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Catherine Fitzhugh Summerson Mealor, Keefe, Bruyette, & Woods, Inc., Research Division - MD and SVP [8]

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Okay, that's great. And maybe one follow-up, just back on the loan growth, Barry. As you think about the growth that we saw this past year, it was more in the 3% range. And so it feels like your guidance for next year in the mid-single digit is a little bit higher. Is -- I guess, what are the pulls and takes there? Are you feeling better about less pay-downs and that's what's giving you more confidence in growth being better this year? Or is it more of a better origination outlook that's giving you that higher growth goal?

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Robert Barry Harvey, Trustmark Corporation - Executive VP & Chief Credit Officer of Trustmark National Bank [9]

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Sure, Catherine. And I think it's more the former. I think we're expecting a little less in the way of unexpected or unforecasted payoffs than what we saw in '18. I think we've got that baked in a little better into our numbers. And including baking in a reasonable amount of unforeseen payoffs, I think we believe our activity it has been strong, continues to be strong in terms of production. And the fundings, we believe, will be there, especially on the CRE side. We do also see a little bit of improvement in our success rate on the public finance side. Fourth quarter was a good quarter for us in terms of bookings. So we are seeing some improvement there. And I do think that we have the opportunity to continue to book a fair number of short-term 15-year or less mortgage paper that we would -- that we traditionally hold, that we can continue to grow that book in a reasonable manner. So I think between those 3 categories, we see a good bit of opportunity. And then, of course, we're here again striving to be successful in the consumer and the C&I side as well. But I think we're a little more optimistic in public finance going into '19. And then I think we're more optimistic that we'll have a little less in other payoffs that we saw in the first half of 2018. I think we expect to see a little less of that in 2019.

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Operator [10]

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Our next question comes from Daniel Mannix of Raymond James.

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Daniel Raymond Mannix, Raymond James & Associates, Inc., Research Division - Senior Research Associate [11]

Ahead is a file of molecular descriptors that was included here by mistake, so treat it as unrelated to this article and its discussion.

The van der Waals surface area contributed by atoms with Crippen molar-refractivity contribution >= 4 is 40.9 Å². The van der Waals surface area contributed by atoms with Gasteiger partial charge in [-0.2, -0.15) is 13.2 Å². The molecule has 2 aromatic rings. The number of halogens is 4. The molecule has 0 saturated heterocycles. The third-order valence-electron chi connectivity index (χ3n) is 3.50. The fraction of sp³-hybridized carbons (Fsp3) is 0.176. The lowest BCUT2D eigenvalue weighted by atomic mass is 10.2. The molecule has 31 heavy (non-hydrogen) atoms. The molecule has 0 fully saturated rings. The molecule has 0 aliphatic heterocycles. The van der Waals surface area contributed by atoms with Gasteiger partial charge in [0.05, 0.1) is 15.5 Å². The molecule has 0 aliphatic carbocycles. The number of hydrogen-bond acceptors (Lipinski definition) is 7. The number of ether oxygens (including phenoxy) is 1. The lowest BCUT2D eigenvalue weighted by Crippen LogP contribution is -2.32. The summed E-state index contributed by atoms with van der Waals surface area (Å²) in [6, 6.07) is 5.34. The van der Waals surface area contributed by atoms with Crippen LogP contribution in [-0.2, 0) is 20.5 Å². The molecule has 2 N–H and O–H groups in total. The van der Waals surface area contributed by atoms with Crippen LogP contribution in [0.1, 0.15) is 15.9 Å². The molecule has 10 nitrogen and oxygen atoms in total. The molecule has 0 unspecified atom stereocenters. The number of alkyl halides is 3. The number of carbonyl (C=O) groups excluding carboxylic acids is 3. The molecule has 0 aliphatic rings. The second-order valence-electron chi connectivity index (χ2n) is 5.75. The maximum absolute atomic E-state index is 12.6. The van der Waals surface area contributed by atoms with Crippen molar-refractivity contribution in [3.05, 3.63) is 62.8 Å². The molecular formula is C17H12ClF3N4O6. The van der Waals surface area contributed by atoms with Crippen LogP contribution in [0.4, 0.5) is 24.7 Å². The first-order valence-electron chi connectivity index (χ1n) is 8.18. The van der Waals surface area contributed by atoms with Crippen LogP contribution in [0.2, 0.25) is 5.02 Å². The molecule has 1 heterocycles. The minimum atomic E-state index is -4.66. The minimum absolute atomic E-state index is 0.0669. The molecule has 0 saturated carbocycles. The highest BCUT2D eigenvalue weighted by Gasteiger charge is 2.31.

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Duane, congrats on the new role.

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Duane Arthur Dewey, Trustmark National Bank - COO [12]

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Thank you.

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Daniel Raymond Mannix, Raymond James & Associates, Inc., Research Division - Senior Research Associate [13]

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I appreciate all the color so far. It's been great. I wanted to dig into the NIM a little bit more. So the gap between reported and core shrunk a bit this quarter. Can you talk about scheduled accretion for 2019?

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Louis E. Greer, Trustmark Corporation - Treasurer & Principal Financial Officer [14]

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Could you repeat that, please, the gap?

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Gerard R. Host, Trustmark Corporation - President, CEO & Director [15]

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So I think the question that Daniel is asking is just sort of the differential. I think he's asking about the acquired loan portfolio accretion and the fact that '18's accretion was lower than '17. What are we protecting in terms of '19? The differential is...

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Duane Arthur Dewey, Trustmark National Bank - COO [16]

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Well, it's very disclosed. I think we're expecting about a 6% or 7% yield on that as it continues to run off. And I think the scheduled runoff by quarter is somewhere between $10 million and $20 million. So we expect a steady 6% to 7% yield on that portfolio as it paves down throughout 2019.